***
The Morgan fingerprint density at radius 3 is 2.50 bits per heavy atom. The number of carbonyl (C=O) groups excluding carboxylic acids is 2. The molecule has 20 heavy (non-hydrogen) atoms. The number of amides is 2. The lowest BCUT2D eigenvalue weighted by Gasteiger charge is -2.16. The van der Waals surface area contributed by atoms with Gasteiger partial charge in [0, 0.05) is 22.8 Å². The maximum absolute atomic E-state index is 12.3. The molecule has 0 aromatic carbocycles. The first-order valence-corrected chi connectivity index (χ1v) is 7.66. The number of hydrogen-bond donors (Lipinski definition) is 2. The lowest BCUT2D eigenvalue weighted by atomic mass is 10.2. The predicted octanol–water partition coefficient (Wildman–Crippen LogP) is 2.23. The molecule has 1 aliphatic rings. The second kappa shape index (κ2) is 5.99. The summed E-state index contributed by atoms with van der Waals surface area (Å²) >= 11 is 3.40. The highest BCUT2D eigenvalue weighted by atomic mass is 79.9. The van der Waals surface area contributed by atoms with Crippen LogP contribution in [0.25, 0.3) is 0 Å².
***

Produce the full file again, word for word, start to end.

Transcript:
The Morgan fingerprint density at radius 3 is 2.50 bits per heavy atom. The number of carbonyl (C=O) groups excluding carboxylic acids is 2. The molecule has 20 heavy (non-hydrogen) atoms. The number of amides is 2. The lowest BCUT2D eigenvalue weighted by Gasteiger charge is -2.16. The van der Waals surface area contributed by atoms with Gasteiger partial charge in [0, 0.05) is 22.8 Å². The maximum absolute atomic E-state index is 12.3. The molecule has 0 aromatic carbocycles. The first-order valence-corrected chi connectivity index (χ1v) is 7.66. The number of hydrogen-bond donors (Lipinski definition) is 2. The lowest BCUT2D eigenvalue weighted by atomic mass is 10.2. The predicted octanol–water partition coefficient (Wildman–Crippen LogP) is 2.23. The molecule has 1 aliphatic rings. The second kappa shape index (κ2) is 5.99. The summed E-state index contributed by atoms with van der Waals surface area (Å²) >= 11 is 3.40. The highest BCUT2D eigenvalue weighted by atomic mass is 79.9. The van der Waals surface area contributed by atoms with Crippen LogP contribution in [0.25, 0.3) is 0 Å².